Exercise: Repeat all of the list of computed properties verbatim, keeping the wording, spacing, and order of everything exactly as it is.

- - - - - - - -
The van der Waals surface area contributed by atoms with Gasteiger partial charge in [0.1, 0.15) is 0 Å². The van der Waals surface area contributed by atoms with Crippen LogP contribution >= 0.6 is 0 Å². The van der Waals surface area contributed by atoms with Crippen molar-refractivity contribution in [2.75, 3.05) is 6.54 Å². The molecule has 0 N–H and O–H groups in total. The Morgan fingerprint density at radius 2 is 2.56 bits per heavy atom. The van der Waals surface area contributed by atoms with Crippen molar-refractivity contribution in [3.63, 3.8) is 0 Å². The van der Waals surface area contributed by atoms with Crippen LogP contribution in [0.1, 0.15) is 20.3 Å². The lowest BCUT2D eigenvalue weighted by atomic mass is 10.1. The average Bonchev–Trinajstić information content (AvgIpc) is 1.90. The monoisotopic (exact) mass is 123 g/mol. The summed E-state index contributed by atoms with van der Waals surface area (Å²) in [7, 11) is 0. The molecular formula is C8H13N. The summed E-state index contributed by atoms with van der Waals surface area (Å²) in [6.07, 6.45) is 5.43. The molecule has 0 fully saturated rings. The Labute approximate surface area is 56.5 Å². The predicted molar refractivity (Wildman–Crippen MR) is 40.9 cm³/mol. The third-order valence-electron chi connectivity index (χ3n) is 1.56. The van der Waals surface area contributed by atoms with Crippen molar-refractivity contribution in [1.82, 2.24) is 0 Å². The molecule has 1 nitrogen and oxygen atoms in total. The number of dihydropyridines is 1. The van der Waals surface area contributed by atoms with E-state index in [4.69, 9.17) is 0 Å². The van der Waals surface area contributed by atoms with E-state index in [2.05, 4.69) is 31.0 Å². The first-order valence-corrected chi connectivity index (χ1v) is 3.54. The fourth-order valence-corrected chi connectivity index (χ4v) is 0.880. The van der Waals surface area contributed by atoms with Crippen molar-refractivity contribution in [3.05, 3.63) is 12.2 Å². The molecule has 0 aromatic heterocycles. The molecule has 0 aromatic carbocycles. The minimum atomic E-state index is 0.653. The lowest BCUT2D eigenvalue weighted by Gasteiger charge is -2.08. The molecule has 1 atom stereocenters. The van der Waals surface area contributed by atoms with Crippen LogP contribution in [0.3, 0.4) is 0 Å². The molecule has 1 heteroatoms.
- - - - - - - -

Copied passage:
The van der Waals surface area contributed by atoms with Gasteiger partial charge in [0.1, 0.15) is 0 Å². The van der Waals surface area contributed by atoms with Crippen LogP contribution >= 0.6 is 0 Å². The van der Waals surface area contributed by atoms with Crippen molar-refractivity contribution in [2.75, 3.05) is 6.54 Å². The molecule has 0 N–H and O–H groups in total. The Morgan fingerprint density at radius 2 is 2.56 bits per heavy atom. The van der Waals surface area contributed by atoms with Crippen molar-refractivity contribution in [3.63, 3.8) is 0 Å². The van der Waals surface area contributed by atoms with Crippen LogP contribution in [0.1, 0.15) is 20.3 Å². The lowest BCUT2D eigenvalue weighted by atomic mass is 10.1. The average Bonchev–Trinajstić information content (AvgIpc) is 1.90. The monoisotopic (exact) mass is 123 g/mol. The summed E-state index contributed by atoms with van der Waals surface area (Å²) in [7, 11) is 0. The molecular formula is C8H13N. The summed E-state index contributed by atoms with van der Waals surface area (Å²) in [6.07, 6.45) is 5.43. The molecule has 0 fully saturated rings. The Labute approximate surface area is 56.5 Å². The predicted molar refractivity (Wildman–Crippen MR) is 40.9 cm³/mol. The third-order valence-electron chi connectivity index (χ3n) is 1.56. The van der Waals surface area contributed by atoms with Crippen molar-refractivity contribution in [1.82, 2.24) is 0 Å². The molecule has 1 nitrogen and oxygen atoms in total. The number of dihydropyridines is 1. The van der Waals surface area contributed by atoms with E-state index in [4.69, 9.17) is 0 Å². The van der Waals surface area contributed by atoms with E-state index in [2.05, 4.69) is 31.0 Å². The first-order valence-corrected chi connectivity index (χ1v) is 3.54. The fourth-order valence-corrected chi connectivity index (χ4v) is 0.880. The van der Waals surface area contributed by atoms with Crippen molar-refractivity contribution in [3.05, 3.63) is 12.2 Å². The molecule has 0 aromatic heterocycles. The molecule has 0 aromatic carbocycles. The minimum atomic E-state index is 0.653. The lowest BCUT2D eigenvalue weighted by Gasteiger charge is -2.08. The molecule has 1 atom stereocenters. The van der Waals surface area contributed by atoms with Crippen LogP contribution in [0.3, 0.4) is 0 Å². The molecule has 1 heteroatoms.